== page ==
Just a few weeks ago an artwork sale made the news because it was a digital-only artwork that sold for $69 million. That’s not too strange in the world of exotic art. The novelty was in the actual item that was sold. The new owner of this artwork won’t receive a painting or even a digital picture. Instead, they will receive a digital token known as a non-fungible token. But what exactly is a non-fungible token or NFT in short?

To clear a few things up, in commerce, a fungible asset is something that can be interchanged. For example, you have a $100 bill which you can exchange for two $50 bills and you will have the same value of money in the end. But if you have a non-fungible asset, exchanging for the same value is impossible. The asset has unique properties that can’t be interchanged with any other asset. Take the Mona Lisa for example. You can take as many photos of it or buy a print with it, but the original Mona Lisa is only the one painting that is displayed at the Louvre. This is kind of what NFTs are in the digital world, except that their value is actually thought of as a certificate of ownership for assets which can be virtual of physical.

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Digital assets have become increasingly popular in the world of video games, music and digital artwork such as drawings and 3D art. A perfect example of digital assets that can be readily purchased are CS:GO skins which are items that can only be redeemed within the context of a video game, but you can buy them with real money and you get a bill that says you do own this item in its digital form and you can have access to it in the specified video game.

There are many other examples like this where digital art sells for large sums of money. You can buy Partyhats for Runescape as well as alternative art for Path of Exile, both are items that can only be seen in their respective video games. This goes to show that NFTs can really be anything digital be it a drawing, some music, software or an item for a video game.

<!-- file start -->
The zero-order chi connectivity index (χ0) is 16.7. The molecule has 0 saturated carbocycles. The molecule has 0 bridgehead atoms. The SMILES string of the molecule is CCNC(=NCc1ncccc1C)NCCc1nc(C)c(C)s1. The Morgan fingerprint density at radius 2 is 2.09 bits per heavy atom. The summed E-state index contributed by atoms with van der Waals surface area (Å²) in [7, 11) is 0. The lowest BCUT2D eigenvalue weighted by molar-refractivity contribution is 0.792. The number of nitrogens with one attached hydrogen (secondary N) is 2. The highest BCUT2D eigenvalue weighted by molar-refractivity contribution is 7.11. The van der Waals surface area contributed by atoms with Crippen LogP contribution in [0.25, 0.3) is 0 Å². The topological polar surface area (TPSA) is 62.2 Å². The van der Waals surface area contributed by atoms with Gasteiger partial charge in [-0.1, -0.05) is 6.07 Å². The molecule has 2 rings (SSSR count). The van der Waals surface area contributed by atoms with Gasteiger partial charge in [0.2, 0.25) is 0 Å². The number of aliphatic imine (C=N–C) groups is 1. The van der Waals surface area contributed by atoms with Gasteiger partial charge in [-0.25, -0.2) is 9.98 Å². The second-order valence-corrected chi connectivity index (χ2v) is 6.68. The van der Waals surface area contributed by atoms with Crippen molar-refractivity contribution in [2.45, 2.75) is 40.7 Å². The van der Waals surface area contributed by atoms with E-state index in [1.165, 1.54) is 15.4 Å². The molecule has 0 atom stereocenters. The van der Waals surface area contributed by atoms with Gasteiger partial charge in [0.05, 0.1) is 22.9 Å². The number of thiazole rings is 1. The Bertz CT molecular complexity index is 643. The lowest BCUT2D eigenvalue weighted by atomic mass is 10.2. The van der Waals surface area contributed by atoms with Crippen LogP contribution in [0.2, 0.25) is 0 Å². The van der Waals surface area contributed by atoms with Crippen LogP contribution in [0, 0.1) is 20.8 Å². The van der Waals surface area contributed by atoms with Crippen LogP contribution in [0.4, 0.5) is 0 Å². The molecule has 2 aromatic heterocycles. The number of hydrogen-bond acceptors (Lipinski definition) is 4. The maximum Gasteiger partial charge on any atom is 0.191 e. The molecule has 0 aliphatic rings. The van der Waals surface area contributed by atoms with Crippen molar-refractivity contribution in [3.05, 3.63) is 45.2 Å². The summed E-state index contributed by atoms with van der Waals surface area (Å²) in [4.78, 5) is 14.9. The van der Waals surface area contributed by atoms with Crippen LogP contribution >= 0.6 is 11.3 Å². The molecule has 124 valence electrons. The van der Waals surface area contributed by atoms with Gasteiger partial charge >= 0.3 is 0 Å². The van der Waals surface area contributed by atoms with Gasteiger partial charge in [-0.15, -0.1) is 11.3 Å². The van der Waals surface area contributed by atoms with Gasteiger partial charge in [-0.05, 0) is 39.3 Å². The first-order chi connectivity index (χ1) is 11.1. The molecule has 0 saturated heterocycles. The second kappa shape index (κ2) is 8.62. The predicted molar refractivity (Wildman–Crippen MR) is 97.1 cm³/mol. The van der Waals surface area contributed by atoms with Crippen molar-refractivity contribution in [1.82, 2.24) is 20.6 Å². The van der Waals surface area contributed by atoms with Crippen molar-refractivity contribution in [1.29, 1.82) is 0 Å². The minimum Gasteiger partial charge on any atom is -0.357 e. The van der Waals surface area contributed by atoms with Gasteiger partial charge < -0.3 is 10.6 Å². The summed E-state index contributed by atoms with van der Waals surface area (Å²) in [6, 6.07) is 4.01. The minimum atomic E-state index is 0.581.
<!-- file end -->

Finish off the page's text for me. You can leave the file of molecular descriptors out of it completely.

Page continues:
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So what makes NFTs so valuable in the world of art? Well, once such a token is created, it can be traced digitally for ever and unlike the rest of the digital formats in which images, audio files and videos are stored, an NFT cannot be duplicated giving it some value as it is linked to an original piece of art. Of course, nothing is foolproof and neither are NFTs. There are already cases in which completely unrelated people have been able to tokenize art belonging to someone else and sell it as their own. But NFTs aren’t to be considered as useless just yet.

In the near future, NFTs can become quite valuable in their usage to prove ownership or at least watermark source code and track digital rights but since NFTs are using the blockchain technology, there are still many challenges to overcome.